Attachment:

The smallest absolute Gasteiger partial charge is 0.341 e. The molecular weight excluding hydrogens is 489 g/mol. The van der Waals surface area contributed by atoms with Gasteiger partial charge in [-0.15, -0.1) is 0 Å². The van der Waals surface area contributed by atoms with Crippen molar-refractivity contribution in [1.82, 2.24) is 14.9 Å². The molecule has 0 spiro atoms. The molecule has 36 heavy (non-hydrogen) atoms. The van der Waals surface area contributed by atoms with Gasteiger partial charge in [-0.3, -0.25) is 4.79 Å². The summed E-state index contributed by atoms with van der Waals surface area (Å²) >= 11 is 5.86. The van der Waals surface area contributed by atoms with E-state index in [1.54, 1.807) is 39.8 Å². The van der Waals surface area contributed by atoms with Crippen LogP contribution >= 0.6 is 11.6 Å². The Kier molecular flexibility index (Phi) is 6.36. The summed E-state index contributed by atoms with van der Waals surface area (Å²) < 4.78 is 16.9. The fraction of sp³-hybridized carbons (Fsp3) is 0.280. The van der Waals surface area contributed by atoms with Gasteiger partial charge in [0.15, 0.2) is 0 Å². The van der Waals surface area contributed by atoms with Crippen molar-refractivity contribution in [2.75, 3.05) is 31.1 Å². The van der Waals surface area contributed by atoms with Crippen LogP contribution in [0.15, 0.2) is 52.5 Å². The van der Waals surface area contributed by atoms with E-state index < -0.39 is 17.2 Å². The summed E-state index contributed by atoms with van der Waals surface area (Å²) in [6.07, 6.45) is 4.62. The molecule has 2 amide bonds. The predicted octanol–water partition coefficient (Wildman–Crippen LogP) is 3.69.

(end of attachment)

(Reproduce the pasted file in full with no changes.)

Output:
The smallest absolute Gasteiger partial charge is 0.341 e. The molecular weight excluding hydrogens is 489 g/mol. The van der Waals surface area contributed by atoms with Gasteiger partial charge in [-0.15, -0.1) is 0 Å². The van der Waals surface area contributed by atoms with Crippen molar-refractivity contribution in [1.82, 2.24) is 14.9 Å². The molecule has 0 spiro atoms. The molecule has 36 heavy (non-hydrogen) atoms. The van der Waals surface area contributed by atoms with Gasteiger partial charge in [-0.3, -0.25) is 4.79 Å². The summed E-state index contributed by atoms with van der Waals surface area (Å²) >= 11 is 5.86. The van der Waals surface area contributed by atoms with E-state index in [1.54, 1.807) is 39.8 Å². The van der Waals surface area contributed by atoms with Crippen LogP contribution >= 0.6 is 11.6 Å². The Kier molecular flexibility index (Phi) is 6.36. The summed E-state index contributed by atoms with van der Waals surface area (Å²) < 4.78 is 16.9. The fraction of sp³-hybridized carbons (Fsp3) is 0.280. The van der Waals surface area contributed by atoms with Gasteiger partial charge in [0.15, 0.2) is 0 Å². The van der Waals surface area contributed by atoms with Crippen molar-refractivity contribution in [2.75, 3.05) is 31.1 Å². The van der Waals surface area contributed by atoms with Crippen LogP contribution in [0.15, 0.2) is 52.5 Å². The van der Waals surface area contributed by atoms with E-state index < -0.39 is 17.2 Å². The summed E-state index contributed by atoms with van der Waals surface area (Å²) in [6.07, 6.45) is 4.62. The molecule has 2 amide bonds. The predicted octanol–water partition coefficient (Wildman–Crippen LogP) is 3.69.